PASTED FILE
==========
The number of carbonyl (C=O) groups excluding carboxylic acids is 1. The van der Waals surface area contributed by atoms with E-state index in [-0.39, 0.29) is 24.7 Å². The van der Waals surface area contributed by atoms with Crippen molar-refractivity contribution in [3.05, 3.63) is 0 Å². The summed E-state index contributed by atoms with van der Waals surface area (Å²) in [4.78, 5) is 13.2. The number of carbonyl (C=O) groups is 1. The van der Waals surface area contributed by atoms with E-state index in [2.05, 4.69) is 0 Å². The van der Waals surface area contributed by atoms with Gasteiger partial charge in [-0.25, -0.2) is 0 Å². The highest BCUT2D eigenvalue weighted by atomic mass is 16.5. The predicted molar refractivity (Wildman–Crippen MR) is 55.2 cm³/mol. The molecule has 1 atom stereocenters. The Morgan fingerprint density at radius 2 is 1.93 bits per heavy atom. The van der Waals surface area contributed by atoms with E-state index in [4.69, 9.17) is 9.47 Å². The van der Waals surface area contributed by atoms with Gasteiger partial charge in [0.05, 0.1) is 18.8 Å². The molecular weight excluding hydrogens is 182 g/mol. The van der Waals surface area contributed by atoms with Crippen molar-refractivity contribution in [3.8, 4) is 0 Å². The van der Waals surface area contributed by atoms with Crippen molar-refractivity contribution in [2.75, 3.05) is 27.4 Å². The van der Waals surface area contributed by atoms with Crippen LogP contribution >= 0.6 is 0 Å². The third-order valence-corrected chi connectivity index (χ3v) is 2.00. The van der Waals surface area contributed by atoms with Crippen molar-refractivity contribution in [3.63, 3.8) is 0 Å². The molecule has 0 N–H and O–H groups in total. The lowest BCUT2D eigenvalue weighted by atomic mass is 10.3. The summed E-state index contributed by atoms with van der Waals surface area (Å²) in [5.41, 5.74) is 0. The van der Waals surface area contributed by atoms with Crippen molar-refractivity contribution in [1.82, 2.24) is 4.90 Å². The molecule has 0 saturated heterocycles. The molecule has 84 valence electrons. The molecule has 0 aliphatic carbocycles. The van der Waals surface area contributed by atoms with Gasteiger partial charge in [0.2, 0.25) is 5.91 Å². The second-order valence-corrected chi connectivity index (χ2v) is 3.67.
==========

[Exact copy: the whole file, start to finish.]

The number of carbonyl (C=O) groups excluding carboxylic acids is 1. The van der Waals surface area contributed by atoms with E-state index in [-0.39, 0.29) is 24.7 Å². The van der Waals surface area contributed by atoms with Crippen molar-refractivity contribution in [3.05, 3.63) is 0 Å². The summed E-state index contributed by atoms with van der Waals surface area (Å²) in [4.78, 5) is 13.2. The number of carbonyl (C=O) groups is 1. The van der Waals surface area contributed by atoms with E-state index in [2.05, 4.69) is 0 Å². The van der Waals surface area contributed by atoms with Gasteiger partial charge in [-0.25, -0.2) is 0 Å². The highest BCUT2D eigenvalue weighted by atomic mass is 16.5. The predicted molar refractivity (Wildman–Crippen MR) is 55.2 cm³/mol. The molecule has 1 atom stereocenters. The Morgan fingerprint density at radius 2 is 1.93 bits per heavy atom. The van der Waals surface area contributed by atoms with E-state index in [4.69, 9.17) is 9.47 Å². The van der Waals surface area contributed by atoms with Gasteiger partial charge in [0.05, 0.1) is 18.8 Å². The molecular weight excluding hydrogens is 182 g/mol. The van der Waals surface area contributed by atoms with Crippen molar-refractivity contribution in [3.8, 4) is 0 Å². The van der Waals surface area contributed by atoms with Crippen molar-refractivity contribution in [2.75, 3.05) is 27.4 Å². The van der Waals surface area contributed by atoms with Crippen LogP contribution >= 0.6 is 0 Å². The third-order valence-corrected chi connectivity index (χ3v) is 2.00. The van der Waals surface area contributed by atoms with Crippen molar-refractivity contribution in [3.63, 3.8) is 0 Å². The molecule has 0 N–H and O–H groups in total. The lowest BCUT2D eigenvalue weighted by atomic mass is 10.3. The summed E-state index contributed by atoms with van der Waals surface area (Å²) in [5.41, 5.74) is 0. The van der Waals surface area contributed by atoms with Crippen molar-refractivity contribution in [1.82, 2.24) is 4.90 Å². The molecule has 0 saturated heterocycles. The molecule has 84 valence electrons. The molecule has 0 aliphatic carbocycles. The van der Waals surface area contributed by atoms with Gasteiger partial charge in [0.2, 0.25) is 5.91 Å². The second-order valence-corrected chi connectivity index (χ2v) is 3.67.